Federation of Islamic Associations of NZ spokesman Dr Anwar Ghani says its website crashed it was hacked so many times in the lead up to the end of Ramadan.
An Islamic website infiltrated to announce a false end to New Zealand’s Ramadan was hacked 118 times.
A draft letter, which was waiting for confirmation of sightings of the moon to mark the end of the month-long daylight fasting ritual – Eid’ul Fitr – was published on the Federation of Islamic Associations of New Zealand (FIANZ) website the night of June 4.
But the sighting had not been made, and the end to Ramadan was in fact on June 6.
The glitch caused confusion within the Muslim community, who celebrate the end of their holiest month with a festival including early morning prayers and a day of feasting with friends and family.
The association’s website says the decision-making on the moon sighting is “one of the most important duties” it has.
Spokesman Anwar Ghani told Stuff the impact of the seemingly small incident was “huge on our community”.
An investigation by its computer experts found the site was hacked 118 times or more, he said.
“Our system went down it was so much just at that time.”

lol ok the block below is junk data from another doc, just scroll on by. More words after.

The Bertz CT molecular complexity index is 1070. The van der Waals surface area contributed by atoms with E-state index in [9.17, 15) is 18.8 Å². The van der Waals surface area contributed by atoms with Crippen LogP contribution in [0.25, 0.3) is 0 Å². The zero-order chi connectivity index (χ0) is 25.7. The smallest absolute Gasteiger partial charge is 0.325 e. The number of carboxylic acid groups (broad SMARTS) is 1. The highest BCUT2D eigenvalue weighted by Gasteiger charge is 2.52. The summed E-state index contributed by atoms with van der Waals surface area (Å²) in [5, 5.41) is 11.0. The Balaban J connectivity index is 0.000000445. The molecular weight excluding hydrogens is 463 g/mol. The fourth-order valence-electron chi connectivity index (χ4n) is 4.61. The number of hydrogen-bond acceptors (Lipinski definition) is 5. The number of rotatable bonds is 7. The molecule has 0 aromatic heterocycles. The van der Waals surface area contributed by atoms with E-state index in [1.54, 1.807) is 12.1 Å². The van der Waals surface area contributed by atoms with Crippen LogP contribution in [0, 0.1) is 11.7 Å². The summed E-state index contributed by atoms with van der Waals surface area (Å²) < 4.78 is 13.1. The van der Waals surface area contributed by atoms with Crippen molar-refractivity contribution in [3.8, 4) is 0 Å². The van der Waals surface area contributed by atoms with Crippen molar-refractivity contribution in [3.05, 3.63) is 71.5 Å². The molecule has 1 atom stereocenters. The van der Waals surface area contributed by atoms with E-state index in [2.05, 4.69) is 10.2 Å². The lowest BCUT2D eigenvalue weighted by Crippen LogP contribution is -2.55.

But when the association discovered its website had been altered outside its control, it was unable to change the announcement immediately due to the website crashing.
It had to inform the Muslim community of the error via Facebook four minutes later.
The association could only speculate why the website was targeted, but it could be due to international attention brought on the Muslim community in New Zealand following the March 15 terrorist attack.
“We did our own investigation and saw our site was really hacked, not from New Zealand but outside.”
It was not certain which country, or whether the unauthorised access was in fact from New Zealand but using an Internet Protocol address (IP address) registered abroad.
“We won’t reach any conclusion as to what’s happened.”
The site had minor glitches in the past, but it was the first time a hacker had “penetrated the firewall to access documents before”.
High security measures had been installed despite being a “very small NGO (non-profit organisation)”.
“From there on we have tightened our own system and hopefully that will keep the site protected.”
It no longer held pre-prepared statements on its site waiting to go live on confirmation of a moon sighting to avoid future hackings.
No formal complaint was made to police.